Born in Tokyo in 1955. Publisher and chief editor of culture web magazine “Realkyoto”. A guest researcher, Academic Research Center, Kyoto University of Art and Design. Senior Researcher of Kyoto Performing Arts Center, Kyoto University of Art and Design. From 2000 to 2016, publisher and chief editor of culture web magazine “Realtokyo”. In 2002 he published “One Hundred Years of Idiocy,” a photo book that summarized human idiocy in the 20th century and launched a bilingual contemporary art magazine “ART iT” in 2003. He became General Producer of performing arts section, Aichi Triennale 2013. He wrote and published a photo book “One Hundred Years of Lunacy” in 2014. In 2018 he wrote and published “What Is Contemporary Art?”
The stage, with a surface like black granite, measures about 10 x 10 meters. It is significantly slanted from the back down to the front, and has an additional lengthways fold in the center. It all looks like a laptop computer that was opened as wide as possible, turned around by 90 degrees, and propped against something. The actors wear Japanese-style work shoes and leggings made of straw-like material, and watching them as they seem to slip and fall with every move they make on the sharply sloped stage is quite a nerve-stretching affair. They only manage to get stable footing when they cling to one of the seven square timber bars that reach from the stage up to the ceiling, lie down, or fling themselves face down on the slanted floor. It’s just as shaky and uncertain a scenery as the “Site of Reversible Destiny” by Shusaku Arakawa and Madeline Gins.
Photo: Takuya Matsumi
The seven characters that appear in the play are the ”Wife,” the “Husband,” the “Daughter” and the “Prodigal Son” ¬– the family whose peaceful life has been disrupted – as well as the ”Worker” in charge of decontamination with his robot “Bush,” and the “Employee” who gives instructions. The expression “ano hi (that day)” frequently appears in their dialogues, making the viewer involuntarily think of the disaster that happened in Japan seven years ago. The unstable blackish stage floor is reminiscent of the heavily shaking earth, the ocean that swallowed up countless lives, and the subsequent contamination with radioactive substances. The theme of this piece is, quite clearly, “Japan after that day.”
Photo: Takuya Matsumi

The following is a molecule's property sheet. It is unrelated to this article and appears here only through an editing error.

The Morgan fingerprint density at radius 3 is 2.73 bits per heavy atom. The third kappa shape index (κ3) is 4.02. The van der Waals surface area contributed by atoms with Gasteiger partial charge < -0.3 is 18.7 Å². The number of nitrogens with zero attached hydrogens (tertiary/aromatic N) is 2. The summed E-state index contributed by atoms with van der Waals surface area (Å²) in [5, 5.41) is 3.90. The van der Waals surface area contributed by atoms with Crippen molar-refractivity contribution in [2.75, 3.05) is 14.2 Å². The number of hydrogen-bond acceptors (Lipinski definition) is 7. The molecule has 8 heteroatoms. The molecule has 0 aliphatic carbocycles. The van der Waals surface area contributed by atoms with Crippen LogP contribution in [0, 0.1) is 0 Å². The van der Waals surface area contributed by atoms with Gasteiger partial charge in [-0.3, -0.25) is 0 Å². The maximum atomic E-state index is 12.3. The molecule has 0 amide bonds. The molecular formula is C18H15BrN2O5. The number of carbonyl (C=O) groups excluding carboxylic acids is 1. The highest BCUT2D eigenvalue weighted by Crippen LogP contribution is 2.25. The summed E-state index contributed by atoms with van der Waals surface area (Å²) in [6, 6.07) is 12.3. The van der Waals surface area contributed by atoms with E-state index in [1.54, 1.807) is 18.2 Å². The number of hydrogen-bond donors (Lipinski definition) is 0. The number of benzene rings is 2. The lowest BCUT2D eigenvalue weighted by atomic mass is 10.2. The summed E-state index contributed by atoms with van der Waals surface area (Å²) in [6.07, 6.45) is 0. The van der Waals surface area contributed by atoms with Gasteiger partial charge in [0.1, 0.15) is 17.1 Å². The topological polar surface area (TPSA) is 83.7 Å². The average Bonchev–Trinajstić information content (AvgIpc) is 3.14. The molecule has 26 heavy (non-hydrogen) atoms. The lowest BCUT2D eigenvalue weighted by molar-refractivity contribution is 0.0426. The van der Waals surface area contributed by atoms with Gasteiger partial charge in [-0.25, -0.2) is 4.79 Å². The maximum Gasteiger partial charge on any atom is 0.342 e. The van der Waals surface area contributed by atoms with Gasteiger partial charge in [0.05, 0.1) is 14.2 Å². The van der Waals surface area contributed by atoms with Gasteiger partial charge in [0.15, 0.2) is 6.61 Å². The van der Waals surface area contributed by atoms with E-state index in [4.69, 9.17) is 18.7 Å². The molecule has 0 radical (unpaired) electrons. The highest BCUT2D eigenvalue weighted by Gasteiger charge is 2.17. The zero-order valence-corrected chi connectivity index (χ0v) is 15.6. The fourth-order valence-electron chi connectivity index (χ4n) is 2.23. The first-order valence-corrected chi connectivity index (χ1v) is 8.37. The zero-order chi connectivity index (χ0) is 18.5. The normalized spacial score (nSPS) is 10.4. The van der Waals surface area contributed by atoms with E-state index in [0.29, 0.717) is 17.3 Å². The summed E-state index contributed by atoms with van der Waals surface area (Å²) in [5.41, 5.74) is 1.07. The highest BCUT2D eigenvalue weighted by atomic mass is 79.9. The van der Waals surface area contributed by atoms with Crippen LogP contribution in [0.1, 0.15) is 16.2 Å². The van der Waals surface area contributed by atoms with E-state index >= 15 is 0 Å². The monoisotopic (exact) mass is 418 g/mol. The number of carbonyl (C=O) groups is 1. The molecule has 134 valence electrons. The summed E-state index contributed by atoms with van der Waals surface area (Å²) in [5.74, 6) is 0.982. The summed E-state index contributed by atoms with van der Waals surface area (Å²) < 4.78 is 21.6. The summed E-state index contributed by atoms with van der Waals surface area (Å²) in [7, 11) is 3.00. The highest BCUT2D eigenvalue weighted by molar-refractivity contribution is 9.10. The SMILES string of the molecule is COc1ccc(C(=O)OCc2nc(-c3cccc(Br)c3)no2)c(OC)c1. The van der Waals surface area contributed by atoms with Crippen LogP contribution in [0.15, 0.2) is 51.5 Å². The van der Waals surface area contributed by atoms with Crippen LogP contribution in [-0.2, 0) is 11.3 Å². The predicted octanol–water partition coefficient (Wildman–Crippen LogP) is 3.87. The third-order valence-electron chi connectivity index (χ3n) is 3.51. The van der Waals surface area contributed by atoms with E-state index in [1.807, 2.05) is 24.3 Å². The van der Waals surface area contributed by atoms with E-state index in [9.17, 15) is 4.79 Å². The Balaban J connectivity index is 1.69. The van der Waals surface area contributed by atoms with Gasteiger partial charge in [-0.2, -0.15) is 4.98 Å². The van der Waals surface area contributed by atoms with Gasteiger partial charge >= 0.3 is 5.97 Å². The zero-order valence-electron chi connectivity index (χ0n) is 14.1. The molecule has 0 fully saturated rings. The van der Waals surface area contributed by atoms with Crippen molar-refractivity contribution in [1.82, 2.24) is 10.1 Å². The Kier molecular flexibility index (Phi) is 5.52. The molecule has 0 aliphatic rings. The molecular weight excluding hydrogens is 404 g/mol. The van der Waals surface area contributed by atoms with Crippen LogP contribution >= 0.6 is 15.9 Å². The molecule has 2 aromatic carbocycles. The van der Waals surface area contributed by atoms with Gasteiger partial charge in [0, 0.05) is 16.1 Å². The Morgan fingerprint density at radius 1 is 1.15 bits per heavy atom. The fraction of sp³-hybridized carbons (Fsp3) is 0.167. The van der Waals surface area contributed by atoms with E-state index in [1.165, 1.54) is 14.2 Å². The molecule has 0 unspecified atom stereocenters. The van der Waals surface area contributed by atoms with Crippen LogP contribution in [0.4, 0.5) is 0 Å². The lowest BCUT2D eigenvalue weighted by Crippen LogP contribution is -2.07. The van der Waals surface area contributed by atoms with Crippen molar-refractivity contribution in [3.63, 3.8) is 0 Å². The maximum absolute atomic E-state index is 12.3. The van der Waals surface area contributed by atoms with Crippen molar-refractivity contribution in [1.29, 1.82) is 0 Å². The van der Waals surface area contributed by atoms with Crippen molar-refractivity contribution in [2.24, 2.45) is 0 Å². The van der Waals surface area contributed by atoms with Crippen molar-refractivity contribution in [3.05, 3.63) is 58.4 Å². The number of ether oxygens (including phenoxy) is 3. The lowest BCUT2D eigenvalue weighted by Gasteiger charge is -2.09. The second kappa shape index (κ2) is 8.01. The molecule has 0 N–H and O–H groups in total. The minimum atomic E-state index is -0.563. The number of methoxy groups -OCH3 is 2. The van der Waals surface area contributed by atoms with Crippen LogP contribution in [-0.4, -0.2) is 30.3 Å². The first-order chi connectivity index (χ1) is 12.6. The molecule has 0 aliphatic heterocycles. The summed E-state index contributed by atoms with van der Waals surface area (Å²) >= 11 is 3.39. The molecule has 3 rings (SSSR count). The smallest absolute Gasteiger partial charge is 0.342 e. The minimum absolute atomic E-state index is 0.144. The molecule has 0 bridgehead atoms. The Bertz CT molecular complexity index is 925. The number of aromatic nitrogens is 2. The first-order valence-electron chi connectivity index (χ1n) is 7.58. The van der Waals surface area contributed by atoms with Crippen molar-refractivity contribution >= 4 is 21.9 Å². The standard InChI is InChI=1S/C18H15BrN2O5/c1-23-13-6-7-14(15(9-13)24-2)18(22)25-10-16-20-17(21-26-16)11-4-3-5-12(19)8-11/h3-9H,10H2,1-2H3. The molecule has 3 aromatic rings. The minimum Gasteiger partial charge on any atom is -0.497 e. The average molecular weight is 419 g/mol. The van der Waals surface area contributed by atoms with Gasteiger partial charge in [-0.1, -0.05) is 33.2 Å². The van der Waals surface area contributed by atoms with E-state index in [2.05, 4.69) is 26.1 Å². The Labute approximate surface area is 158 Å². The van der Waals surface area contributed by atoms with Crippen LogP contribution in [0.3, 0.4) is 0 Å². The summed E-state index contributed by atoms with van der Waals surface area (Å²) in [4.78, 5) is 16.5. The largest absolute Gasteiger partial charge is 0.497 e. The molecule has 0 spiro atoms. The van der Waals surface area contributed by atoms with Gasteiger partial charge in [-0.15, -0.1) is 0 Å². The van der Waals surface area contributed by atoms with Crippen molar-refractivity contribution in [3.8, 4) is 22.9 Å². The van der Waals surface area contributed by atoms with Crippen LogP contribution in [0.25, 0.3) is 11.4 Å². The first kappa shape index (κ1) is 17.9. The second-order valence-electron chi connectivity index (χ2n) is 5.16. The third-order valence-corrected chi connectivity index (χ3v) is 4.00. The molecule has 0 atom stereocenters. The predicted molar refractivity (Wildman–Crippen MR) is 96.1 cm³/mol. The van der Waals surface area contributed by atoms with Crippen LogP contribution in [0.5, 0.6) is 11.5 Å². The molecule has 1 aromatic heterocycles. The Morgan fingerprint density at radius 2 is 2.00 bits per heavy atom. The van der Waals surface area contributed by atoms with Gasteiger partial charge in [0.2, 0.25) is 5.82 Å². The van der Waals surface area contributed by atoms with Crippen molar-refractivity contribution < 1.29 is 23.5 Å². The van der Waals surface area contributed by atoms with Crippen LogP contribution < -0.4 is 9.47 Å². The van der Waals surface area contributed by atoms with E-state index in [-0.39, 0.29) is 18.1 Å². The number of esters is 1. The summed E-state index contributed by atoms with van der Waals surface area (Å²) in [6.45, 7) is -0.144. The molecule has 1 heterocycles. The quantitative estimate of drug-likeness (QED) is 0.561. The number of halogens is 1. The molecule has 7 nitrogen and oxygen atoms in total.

Discrimination, group behavior, smartphones, the seniority system, vested interests, total obedience and nationalism, social withdrawal, deflation, nursing care, work-until-late/play-tetris-on-the-train/shop-at-the-convenience-store/get-home-late-at-night/sleep-over-the-weekend… These are taken from Shuntaro Matsubara’s original script. While casually slipping in (the Japanese translation of) Marcel Duchamp’s wise saying, “It’s always the others who die,” the actors additionally read out names of ”official sponsors of the Olympic Games in Tokyo 2020,” which are not in the original. There are also expressions that sound to me like “Tokatonton” and “Kasa ga nai” (Osamu Dazai’s novel and a popular song by Yosui Inoue, both of which in a way embody the postwar Japanese society), but I might have misheard those.
Photo: Takuya Matsumi
Dialogues are frequently interrupted by buzzer sounds and other harsh noises, as well as lights that rotate like searchlights or emergency lamps. The illumination – in the same yellow and magenta tones as Andy Warhol’s “Cow” – is at times so gaudy that it seems to be indicating local bubbles in our polarized society. Sounds, lighting, the slanted stage, the actors’ acrobatic movements, peculiarly intonated speech – it’s all plucking the viewer’s nerves from beginning to end.
What sticks in the viewer’s memory is not something like a linear narrative. If you allow me to apply again a metaphor that I previously used in my review of another one of their pieces, a Chiten play is usually more like stew rather than a multi-course meal. You forget what exactly you have eaten and in what order, and all that remains after the performance is a vague feeling of satiety and the fragmentary recollection of “having eaten stew.” This is one dish that was masterfully and realistically prepared out of the bitter ingredients of “Japan after that day.”
Chiten “Yamayama (I Would Prefer Not To)”
Written by Shuntaro Miura
Directed by Motoi Miura
Organized by KANAGAWA ARTS THEATRE